tool for mapping away bad blocks on an external disk

Valeri Galtsev galtsev at
Mon Apr 18 20:56:12 UTC 2016

On Mon, April 18, 2016 3:45 pm, Kevin P. Neal wrote:
> On Mon, Apr 18, 2016 at 08:55:34AM +0200, Matthias Apitz wrote:
>> Thanks for all the hints; I started last night with overwriting the full
>> disk with:
>> # dd conv=noerror if=/dev/zero of=/dev/da0 bs=1m
> Just curious: Does anyone know what happens when there is not enough space
> at the end of a disk (or tape) to write the entire block? Does a partial
> block get written, or does no block get written?

As far as I understand, block device (/dev/da0) operations are "quantized"
in size of blocks the device reports to the system. (which are either 512
bytes or 4kbytes on most modern 4kn drives) So, the last thing that will
happen is: last writable block will be fully written, then as next block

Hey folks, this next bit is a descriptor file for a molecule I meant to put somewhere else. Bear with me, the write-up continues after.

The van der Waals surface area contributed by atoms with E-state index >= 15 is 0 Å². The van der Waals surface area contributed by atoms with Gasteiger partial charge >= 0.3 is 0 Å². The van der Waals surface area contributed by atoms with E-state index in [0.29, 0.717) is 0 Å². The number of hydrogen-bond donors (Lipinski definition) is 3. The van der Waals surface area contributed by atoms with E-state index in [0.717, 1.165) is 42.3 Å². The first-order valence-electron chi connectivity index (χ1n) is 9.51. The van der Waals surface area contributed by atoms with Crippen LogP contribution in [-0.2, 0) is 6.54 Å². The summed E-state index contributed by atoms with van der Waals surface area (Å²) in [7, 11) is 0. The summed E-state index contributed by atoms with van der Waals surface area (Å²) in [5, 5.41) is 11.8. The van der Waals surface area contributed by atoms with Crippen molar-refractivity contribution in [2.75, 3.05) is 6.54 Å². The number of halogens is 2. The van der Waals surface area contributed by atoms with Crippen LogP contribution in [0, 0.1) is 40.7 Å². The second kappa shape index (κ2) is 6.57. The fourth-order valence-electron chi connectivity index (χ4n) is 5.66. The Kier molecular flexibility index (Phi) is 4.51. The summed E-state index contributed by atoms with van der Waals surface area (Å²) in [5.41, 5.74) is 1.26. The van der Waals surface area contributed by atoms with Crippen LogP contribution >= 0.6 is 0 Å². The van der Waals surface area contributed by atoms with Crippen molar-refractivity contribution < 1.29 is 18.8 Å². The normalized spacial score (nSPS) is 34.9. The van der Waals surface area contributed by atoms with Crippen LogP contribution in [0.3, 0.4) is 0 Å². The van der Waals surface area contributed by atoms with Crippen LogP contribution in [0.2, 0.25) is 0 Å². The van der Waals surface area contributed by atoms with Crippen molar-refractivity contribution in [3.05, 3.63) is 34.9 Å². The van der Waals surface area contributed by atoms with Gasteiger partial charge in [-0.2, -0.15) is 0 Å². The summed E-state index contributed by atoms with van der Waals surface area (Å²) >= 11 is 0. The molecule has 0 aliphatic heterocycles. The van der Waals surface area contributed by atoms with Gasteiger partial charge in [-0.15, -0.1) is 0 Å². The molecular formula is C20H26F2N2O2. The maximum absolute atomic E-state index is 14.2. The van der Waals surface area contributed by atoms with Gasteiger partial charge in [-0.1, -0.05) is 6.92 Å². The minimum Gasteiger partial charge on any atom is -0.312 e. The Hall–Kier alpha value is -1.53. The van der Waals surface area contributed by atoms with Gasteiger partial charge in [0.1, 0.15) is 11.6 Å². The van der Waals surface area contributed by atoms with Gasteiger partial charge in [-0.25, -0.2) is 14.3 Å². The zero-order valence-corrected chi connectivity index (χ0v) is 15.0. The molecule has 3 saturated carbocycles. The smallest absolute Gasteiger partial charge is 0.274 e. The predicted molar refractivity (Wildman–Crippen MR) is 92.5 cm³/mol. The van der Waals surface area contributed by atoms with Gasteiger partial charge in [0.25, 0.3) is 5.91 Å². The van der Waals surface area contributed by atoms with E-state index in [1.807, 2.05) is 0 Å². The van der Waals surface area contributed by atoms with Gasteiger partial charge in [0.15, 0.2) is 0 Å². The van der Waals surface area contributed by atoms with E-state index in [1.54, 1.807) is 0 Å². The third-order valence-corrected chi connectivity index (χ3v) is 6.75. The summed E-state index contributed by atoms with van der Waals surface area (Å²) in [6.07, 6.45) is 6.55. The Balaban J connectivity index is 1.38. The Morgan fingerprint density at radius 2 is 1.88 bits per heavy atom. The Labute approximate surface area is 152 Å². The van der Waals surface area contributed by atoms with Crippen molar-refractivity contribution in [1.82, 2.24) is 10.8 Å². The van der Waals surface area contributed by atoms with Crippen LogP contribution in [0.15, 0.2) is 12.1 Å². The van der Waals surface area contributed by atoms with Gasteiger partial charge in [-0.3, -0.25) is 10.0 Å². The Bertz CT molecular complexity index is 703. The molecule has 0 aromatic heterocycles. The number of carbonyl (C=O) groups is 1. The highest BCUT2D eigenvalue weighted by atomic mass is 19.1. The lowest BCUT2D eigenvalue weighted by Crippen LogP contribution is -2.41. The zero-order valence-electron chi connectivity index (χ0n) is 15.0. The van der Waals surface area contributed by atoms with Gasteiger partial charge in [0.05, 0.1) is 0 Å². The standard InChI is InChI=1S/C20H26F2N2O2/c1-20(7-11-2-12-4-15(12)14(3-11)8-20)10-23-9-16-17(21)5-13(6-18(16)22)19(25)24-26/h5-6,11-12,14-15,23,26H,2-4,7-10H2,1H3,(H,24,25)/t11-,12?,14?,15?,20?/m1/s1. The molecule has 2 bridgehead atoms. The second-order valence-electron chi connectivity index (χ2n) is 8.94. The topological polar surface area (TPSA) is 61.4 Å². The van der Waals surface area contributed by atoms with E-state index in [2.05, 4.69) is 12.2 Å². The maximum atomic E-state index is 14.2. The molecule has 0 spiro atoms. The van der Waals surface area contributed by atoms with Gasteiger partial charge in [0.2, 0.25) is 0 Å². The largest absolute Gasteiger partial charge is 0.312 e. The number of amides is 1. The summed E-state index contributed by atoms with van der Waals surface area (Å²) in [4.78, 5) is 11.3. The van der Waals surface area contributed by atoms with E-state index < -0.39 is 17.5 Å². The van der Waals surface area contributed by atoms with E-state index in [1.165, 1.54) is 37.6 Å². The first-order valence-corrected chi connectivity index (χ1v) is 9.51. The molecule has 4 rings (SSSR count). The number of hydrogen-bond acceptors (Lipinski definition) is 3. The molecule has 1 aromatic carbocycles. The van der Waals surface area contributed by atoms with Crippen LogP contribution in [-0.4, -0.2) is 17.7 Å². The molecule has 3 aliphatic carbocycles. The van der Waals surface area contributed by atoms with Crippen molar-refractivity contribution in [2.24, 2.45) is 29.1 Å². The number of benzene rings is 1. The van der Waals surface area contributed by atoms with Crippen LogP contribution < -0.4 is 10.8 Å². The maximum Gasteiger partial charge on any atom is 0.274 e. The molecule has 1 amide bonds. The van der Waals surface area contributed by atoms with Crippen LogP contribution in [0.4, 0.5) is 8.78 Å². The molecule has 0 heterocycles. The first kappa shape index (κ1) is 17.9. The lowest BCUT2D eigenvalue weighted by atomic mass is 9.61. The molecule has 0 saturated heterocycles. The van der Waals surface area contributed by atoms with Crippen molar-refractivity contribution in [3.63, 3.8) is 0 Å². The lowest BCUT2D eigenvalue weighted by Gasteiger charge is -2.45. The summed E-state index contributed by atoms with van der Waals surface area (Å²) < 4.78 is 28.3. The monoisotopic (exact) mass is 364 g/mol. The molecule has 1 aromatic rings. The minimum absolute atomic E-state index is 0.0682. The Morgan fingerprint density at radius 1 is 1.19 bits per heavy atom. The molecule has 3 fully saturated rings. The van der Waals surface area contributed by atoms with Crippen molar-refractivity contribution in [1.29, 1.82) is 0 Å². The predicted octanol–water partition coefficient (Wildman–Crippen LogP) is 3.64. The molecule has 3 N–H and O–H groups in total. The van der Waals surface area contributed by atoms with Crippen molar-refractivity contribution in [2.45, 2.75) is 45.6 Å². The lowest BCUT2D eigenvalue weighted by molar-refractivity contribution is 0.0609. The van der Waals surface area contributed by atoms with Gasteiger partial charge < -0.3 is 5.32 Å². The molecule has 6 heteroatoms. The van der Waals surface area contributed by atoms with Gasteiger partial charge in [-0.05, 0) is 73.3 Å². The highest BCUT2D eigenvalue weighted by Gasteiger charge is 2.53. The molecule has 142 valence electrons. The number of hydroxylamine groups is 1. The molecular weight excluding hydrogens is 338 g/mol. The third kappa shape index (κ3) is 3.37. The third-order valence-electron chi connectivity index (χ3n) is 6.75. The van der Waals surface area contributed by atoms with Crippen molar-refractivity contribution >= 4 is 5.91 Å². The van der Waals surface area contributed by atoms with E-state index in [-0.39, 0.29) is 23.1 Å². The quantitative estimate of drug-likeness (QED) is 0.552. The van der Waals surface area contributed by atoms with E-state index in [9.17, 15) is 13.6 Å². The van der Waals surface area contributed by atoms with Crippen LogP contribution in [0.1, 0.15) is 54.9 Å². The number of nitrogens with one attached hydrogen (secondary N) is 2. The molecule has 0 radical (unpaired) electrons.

is beyond the device border error will be reported. So, you will never
have "few bits at the end of drive" not overwritten by dd command above.


> It is because I don't know what happens that I usually pick a block size
> that is mathematically factored out from the number of blocks on the disk
> (and then multiplied by the number of bytes in a block obviously).
> --
> Kevin P. Neal                      
>  "Good grief, I've just noticed I've typed in a rant. Sorry chaps!"
>                             Keir Finlow Bates, circa 1998
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Valeri Galtsev
Sr System Administrator
Department of Astronomy and Astrophysics
Kavli Institute for Cosmological Physics
University of Chicago
Phone: 773-702-4247

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